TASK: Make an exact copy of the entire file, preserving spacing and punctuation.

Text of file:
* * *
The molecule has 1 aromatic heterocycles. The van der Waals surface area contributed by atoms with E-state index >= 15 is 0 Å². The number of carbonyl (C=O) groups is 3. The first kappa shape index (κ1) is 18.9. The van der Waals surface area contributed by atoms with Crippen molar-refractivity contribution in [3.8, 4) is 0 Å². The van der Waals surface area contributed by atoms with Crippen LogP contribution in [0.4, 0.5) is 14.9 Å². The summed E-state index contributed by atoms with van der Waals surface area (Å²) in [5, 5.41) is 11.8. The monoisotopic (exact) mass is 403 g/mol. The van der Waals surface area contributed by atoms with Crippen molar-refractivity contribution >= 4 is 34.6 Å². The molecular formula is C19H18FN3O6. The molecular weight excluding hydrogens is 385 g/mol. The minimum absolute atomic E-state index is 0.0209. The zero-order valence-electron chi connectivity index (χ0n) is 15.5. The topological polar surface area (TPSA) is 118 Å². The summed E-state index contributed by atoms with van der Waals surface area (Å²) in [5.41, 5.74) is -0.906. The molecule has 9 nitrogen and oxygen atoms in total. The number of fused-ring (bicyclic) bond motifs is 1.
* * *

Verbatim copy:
The molecule has 1 aromatic heterocycles. The van der Waals surface area contributed by atoms with E-state index >= 15 is 0 Å². The number of carbonyl (C=O) groups is 3. The first kappa shape index (κ1) is 18.9. The van der Waals surface area contributed by atoms with Crippen molar-refractivity contribution in [3.8, 4) is 0 Å². The van der Waals surface area contributed by atoms with Crippen LogP contribution in [0.4, 0.5) is 14.9 Å². The summed E-state index contributed by atoms with van der Waals surface area (Å²) in [5, 5.41) is 11.8. The monoisotopic (exact) mass is 403 g/mol. The van der Waals surface area contributed by atoms with Crippen molar-refractivity contribution >= 4 is 34.6 Å². The molecular formula is C19H18FN3O6. The molecular weight excluding hydrogens is 385 g/mol. The minimum absolute atomic E-state index is 0.0209. The zero-order valence-electron chi connectivity index (χ0n) is 15.5. The topological polar surface area (TPSA) is 118 Å². The summed E-state index contributed by atoms with van der Waals surface area (Å²) in [5.41, 5.74) is -0.906. The molecule has 9 nitrogen and oxygen atoms in total. The number of fused-ring (bicyclic) bond motifs is 1.